Definition of deism in English:

deism

Pronunciation /ˈdēˌizəm/ /ˈdiˌɪzəm/ /ˈdāˌizəm/ /ˈdeɪˌɪzəm/

Translate deism into Spanish

noun

  • Belief in the existence of a supreme being, specifically of a creator who does not intervene in the universe. The term is used chiefly of an intellectual movement of the 17th and 18th centuries that accepted the existence of a creator on the basis of reason but rejected belief in a supernatural deity who interacts with humankind.

    ‘He reacts against the heresy of deism, the belief that God wound up the universe in the beginning but lets it run without intervention.’
    Compare with theism
    • ‘Not only was Newton not a deist; he believed deism heretical and harmful.’
    • ‘As a prelude to this Genesis-geology controversy, the eighteenth century also witnessed the spread of two competing but largely similar worldviews: deism and atheism.’
    • ‘He drifted gradually from deism into pantheism.’
    • ‘As a thinker he advanced from theological liberalism to deism, then pantheism and possibly to atheism.’
    • ‘As I stated previously, in 18th century deism there were two keys to distinguishing between deism and theism in its various forms.’
    • ‘Put into practice, her ceremonial deism will cease to be either ceremonial or deistic.’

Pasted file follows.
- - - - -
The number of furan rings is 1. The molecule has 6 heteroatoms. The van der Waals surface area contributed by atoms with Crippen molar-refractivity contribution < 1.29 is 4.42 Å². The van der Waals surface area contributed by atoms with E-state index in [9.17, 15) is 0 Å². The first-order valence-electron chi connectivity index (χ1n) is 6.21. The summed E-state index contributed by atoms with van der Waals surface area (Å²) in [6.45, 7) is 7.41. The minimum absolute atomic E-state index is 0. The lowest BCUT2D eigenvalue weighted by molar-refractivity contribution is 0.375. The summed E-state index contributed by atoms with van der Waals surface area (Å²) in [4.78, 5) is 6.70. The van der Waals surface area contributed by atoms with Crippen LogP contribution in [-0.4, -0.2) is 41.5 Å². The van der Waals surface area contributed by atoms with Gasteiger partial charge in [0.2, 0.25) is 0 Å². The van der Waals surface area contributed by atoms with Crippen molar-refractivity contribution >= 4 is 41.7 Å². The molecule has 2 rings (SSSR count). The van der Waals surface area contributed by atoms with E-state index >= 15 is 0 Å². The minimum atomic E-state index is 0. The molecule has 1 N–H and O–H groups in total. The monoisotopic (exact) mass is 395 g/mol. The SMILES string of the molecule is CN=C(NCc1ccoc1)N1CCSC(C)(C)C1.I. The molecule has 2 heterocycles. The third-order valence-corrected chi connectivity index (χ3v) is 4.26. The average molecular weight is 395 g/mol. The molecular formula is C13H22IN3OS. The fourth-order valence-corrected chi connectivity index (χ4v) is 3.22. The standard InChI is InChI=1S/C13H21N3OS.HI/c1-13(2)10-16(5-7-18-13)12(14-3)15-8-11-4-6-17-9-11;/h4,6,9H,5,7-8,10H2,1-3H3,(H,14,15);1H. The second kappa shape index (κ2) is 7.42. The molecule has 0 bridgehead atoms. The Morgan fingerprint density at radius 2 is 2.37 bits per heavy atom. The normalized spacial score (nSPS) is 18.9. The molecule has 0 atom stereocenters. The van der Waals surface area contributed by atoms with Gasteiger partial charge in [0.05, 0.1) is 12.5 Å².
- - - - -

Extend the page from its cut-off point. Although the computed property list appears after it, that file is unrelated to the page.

• ‘In addition, what we now know of quantum mechanics renders deism inadequate theology because the universe doesn't unfold in a rigorously deterministic manner.’
    • ‘And since he asserts that atheism equals nihilism, and deism equals atheism lite, then I must really be a nihilist.’
    • ‘The solicitor general fell into the trap of defending the phrase as a revered historical curiosity, an expression of ceremonial deism, and something good for reinforcing patriotic sentiment.’
    • ‘Far from being based in a biblical vision, the case for intelligent design seems to lead at best to a kind of deism.’
    • ‘They see economics as a product of Enlightenment rationalism, along with deism, atheism, the chaos of the French Revolution and other un-Christian aspects of the modern age.’
    • ‘Hobbes's idea of a natural religion can fairly be described as deist, and his blend of deism and civil religion was to prove prophetic of much Enlightenment thinking.’
    • ‘In terms of religion, Napoleon bordered between deism and atheism.’
    • ‘As a result, no religious acknowledgment could claim to be an instance of ceremonial deism if it explicitly favored one particular religious belief system over another.’
    • ‘I've long held a similar belief, namely that modern science would lead to a re-emergence of an old religious idea, a blend of naturalism and deism.’
    • ‘I would argue that an interventionist view of God is much closer to deism than my view.’
    • ‘Constancio's rejection of Paine's deism illustrates that liberals were selective in their borrowings from the ‘canonical’ Enlightenment.’
    • ‘Originating late in 1796, this movement of intellectual, republican deism prospered in towns where dechristianization had been popular.’
    • ‘He did not, however, stray too far from deism; he placed little faith in the use of prayers for specific personal requests or miracles.’

Origin

Late 17th century from Latin deus ‘god’+ -ism.